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Gmail users should be on high alert when receiving any new messages in their inboxes after an explosion of scam emails. Google has just issued a stark warning about the sheer volume of fake emails that are being pushed out every day and, with the Black Friday sales and the holiday season in the US still in full swing, now is a particularly important time to take extra care.
Google says it has managed to block nearly 15 billion unwanted messages from arriving in Gmail inboxes in just one day. And that’s not all as over the past two weeks some 231 billion spam and phishing messages have been stopped in their tracks – that’s a whopping 10 percent more than Google usual spots.
Speaking about the shocking stats, Google said: “These con artists are pesky and persistent during the best of times, but during the holiday season their behaviour is even more extreme. That’s why we have a dedicated team of Googlers who work around the clock to thwart these uninvited guests.”
Although Gmail users have clearly been guarded against receiving billions of spam messages some do slip through the net so it’s still vital everyone remains vigilant. To help its users spot dangerous messages, Google has now released some top tips to help people stay safe and this is advice that should definitely not be ignored.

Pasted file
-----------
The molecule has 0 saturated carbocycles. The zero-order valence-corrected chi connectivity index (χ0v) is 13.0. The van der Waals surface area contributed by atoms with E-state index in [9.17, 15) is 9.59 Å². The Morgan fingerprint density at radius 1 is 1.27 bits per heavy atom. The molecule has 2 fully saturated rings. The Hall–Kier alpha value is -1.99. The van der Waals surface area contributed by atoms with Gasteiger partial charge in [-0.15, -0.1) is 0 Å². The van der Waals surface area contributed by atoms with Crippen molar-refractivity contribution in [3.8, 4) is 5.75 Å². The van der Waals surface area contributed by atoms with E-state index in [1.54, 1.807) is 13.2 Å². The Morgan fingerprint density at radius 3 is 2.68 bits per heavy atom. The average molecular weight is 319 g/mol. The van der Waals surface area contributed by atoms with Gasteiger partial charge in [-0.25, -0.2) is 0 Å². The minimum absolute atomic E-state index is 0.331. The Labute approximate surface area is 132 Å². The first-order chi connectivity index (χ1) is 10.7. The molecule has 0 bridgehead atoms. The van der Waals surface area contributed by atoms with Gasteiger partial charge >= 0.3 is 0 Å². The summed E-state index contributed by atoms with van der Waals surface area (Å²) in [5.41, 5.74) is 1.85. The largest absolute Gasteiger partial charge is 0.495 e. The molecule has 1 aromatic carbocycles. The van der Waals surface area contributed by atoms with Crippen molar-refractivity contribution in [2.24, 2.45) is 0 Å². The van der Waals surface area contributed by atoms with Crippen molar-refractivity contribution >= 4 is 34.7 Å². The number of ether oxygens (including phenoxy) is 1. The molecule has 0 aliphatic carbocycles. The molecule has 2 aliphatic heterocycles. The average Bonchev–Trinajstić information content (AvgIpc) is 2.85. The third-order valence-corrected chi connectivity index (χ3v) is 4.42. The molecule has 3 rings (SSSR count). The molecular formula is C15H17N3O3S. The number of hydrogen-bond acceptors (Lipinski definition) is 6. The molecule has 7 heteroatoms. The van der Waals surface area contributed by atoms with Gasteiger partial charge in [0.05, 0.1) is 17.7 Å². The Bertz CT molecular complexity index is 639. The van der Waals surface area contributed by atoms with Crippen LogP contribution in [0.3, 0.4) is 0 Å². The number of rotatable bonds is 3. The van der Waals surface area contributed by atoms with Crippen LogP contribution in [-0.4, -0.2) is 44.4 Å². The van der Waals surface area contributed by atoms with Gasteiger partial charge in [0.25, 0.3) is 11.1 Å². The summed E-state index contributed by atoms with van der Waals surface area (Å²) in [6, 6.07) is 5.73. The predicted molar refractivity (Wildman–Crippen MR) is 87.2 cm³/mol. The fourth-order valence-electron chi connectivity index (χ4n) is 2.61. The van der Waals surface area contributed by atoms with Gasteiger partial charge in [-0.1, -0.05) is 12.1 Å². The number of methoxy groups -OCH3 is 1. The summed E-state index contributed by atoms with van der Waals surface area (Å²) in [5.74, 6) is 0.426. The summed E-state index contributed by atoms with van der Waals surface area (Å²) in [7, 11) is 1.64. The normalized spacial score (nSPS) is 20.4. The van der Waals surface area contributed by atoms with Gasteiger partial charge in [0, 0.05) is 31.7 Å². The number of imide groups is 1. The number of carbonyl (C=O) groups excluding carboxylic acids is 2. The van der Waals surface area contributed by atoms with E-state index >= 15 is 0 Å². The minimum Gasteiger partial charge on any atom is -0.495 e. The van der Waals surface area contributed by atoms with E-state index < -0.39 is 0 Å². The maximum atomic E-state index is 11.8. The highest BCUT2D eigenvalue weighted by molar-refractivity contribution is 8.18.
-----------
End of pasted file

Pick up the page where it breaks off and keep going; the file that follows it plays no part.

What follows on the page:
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Here is Google’s top advice for spotting spam and keeping you PC and personal details safe from hackers:
Gift cards and giveaways
When the shopping season is in full swing, gift card and giveaway scams are too. Scammers may attempt to trick people into purchasing a gift card for them — sometimes using the guise of a known contact — or dangle a free prize in exchange for sharing their credit card information.
Attackers don’t show any restraint during the season of giving. In fact, charity-related scams and phishing attempts get worse this time of year, hurting both those who fall prey to the scams and the charities that would have benefited from the giving. be on the lookout for anyone asking you to contact them on their personal email or send money to them directly.
Some of the most pernicious scams are the most specifically targeted to you. These scams might seem more personal because they include some specific element of your life or identity.
As we approach the end of the year, subscription renewal scams can spike. A particularly unwelcome version of these emails spoof antivirus services, which lure victims with the promise of improved security. While some scammers can make their message look very convincing, always be sure to check the sender’s email. If it looks off, it may be fraudulent.
A whole class of scams to itself, crypto-based scams can run rampant this time of year. A common variation of these scams uses a cryptocurrency wallet to collect payment and often attempts to extort funds from a victim through a threat. Some big red flags include typos, email addresses that seem off, or demands for payment.
If you’re unsure about a message don’t open it and certainly don’t start clicking on links or handing over any personal details as this could leave you in serious trouble.
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